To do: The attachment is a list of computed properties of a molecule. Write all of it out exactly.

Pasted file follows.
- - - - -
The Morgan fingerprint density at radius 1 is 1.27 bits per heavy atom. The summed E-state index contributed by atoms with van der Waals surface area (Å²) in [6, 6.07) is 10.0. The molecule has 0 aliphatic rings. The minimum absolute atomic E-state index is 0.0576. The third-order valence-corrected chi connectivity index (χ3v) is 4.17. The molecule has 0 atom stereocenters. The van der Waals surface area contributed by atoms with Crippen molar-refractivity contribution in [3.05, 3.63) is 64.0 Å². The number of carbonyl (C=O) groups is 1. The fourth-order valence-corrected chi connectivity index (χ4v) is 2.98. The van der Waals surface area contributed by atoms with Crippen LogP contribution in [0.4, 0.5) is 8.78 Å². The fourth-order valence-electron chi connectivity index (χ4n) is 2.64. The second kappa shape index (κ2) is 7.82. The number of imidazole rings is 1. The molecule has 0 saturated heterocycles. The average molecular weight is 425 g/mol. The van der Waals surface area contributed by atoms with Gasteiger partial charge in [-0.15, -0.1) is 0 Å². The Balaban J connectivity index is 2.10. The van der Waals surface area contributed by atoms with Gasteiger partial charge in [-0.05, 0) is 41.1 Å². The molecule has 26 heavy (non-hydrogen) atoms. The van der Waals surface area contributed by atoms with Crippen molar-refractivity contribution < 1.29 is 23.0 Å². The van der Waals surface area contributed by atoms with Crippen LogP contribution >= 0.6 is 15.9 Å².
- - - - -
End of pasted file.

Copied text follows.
The Morgan fingerprint density at radius 1 is 1.27 bits per heavy atom. The summed E-state index contributed by atoms with van der Waals surface area (Å²) in [6, 6.07) is 10.0. The molecule has 0 aliphatic rings. The minimum absolute atomic E-state index is 0.0576. The third-order valence-corrected chi connectivity index (χ3v) is 4.17. The molecule has 0 atom stereocenters. The van der Waals surface area contributed by atoms with Crippen molar-refractivity contribution in [3.05, 3.63) is 64.0 Å². The number of carbonyl (C=O) groups is 1. The fourth-order valence-corrected chi connectivity index (χ4v) is 2.98. The van der Waals surface area contributed by atoms with Crippen LogP contribution in [0.4, 0.5) is 8.78 Å². The fourth-order valence-electron chi connectivity index (χ4n) is 2.64. The second kappa shape index (κ2) is 7.82. The number of imidazole rings is 1. The molecule has 0 saturated heterocycles. The average molecular weight is 425 g/mol. The van der Waals surface area contributed by atoms with Gasteiger partial charge in [-0.15, -0.1) is 0 Å². The Balaban J connectivity index is 2.10. The van der Waals surface area contributed by atoms with Gasteiger partial charge in [-0.05, 0) is 41.1 Å². The molecule has 26 heavy (non-hydrogen) atoms. The van der Waals surface area contributed by atoms with Crippen molar-refractivity contribution < 1.29 is 23.0 Å². The van der Waals surface area contributed by atoms with Crippen LogP contribution >= 0.6 is 15.9 Å².